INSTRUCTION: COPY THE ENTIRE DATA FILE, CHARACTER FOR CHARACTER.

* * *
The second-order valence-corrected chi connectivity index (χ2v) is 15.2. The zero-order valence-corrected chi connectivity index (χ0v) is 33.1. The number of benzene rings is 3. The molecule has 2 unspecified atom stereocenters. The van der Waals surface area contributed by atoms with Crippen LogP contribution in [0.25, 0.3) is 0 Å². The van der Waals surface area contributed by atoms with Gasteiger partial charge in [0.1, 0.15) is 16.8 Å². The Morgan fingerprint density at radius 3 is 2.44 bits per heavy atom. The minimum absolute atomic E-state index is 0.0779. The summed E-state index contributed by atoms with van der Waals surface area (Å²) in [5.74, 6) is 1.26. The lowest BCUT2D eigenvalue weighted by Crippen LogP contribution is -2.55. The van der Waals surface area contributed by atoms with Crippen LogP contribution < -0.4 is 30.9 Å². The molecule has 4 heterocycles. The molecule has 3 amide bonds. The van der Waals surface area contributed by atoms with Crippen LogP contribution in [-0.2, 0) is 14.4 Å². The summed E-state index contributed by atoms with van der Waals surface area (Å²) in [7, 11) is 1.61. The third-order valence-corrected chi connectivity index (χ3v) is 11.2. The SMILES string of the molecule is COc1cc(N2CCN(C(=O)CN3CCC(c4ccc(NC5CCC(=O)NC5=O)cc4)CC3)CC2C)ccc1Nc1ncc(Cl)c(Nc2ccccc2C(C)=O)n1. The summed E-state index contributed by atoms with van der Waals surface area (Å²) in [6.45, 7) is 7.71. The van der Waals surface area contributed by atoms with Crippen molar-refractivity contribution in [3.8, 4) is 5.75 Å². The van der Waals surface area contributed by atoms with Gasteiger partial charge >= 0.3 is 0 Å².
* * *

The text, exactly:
The second-order valence-corrected chi connectivity index (χ2v) is 15.2. The zero-order valence-corrected chi connectivity index (χ0v) is 33.1. The number of benzene rings is 3. The molecule has 2 unspecified atom stereocenters. The van der Waals surface area contributed by atoms with Crippen LogP contribution in [0.25, 0.3) is 0 Å². The van der Waals surface area contributed by atoms with Gasteiger partial charge in [0.1, 0.15) is 16.8 Å². The Morgan fingerprint density at radius 3 is 2.44 bits per heavy atom. The minimum absolute atomic E-state index is 0.0779. The summed E-state index contributed by atoms with van der Waals surface area (Å²) in [5.74, 6) is 1.26. The lowest BCUT2D eigenvalue weighted by Crippen LogP contribution is -2.55. The van der Waals surface area contributed by atoms with Crippen LogP contribution < -0.4 is 30.9 Å². The molecule has 4 heterocycles. The molecule has 3 amide bonds. The van der Waals surface area contributed by atoms with Crippen LogP contribution in [-0.2, 0) is 14.4 Å². The summed E-state index contributed by atoms with van der Waals surface area (Å²) in [7, 11) is 1.61. The third-order valence-corrected chi connectivity index (χ3v) is 11.2. The SMILES string of the molecule is COc1cc(N2CCN(C(=O)CN3CCC(c4ccc(NC5CCC(=O)NC5=O)cc4)CC3)CC2C)ccc1Nc1ncc(Cl)c(Nc2ccccc2C(C)=O)n1. The summed E-state index contributed by atoms with van der Waals surface area (Å²) in [6.45, 7) is 7.71. The van der Waals surface area contributed by atoms with Crippen molar-refractivity contribution in [3.8, 4) is 5.75 Å². The van der Waals surface area contributed by atoms with Gasteiger partial charge >= 0.3 is 0 Å².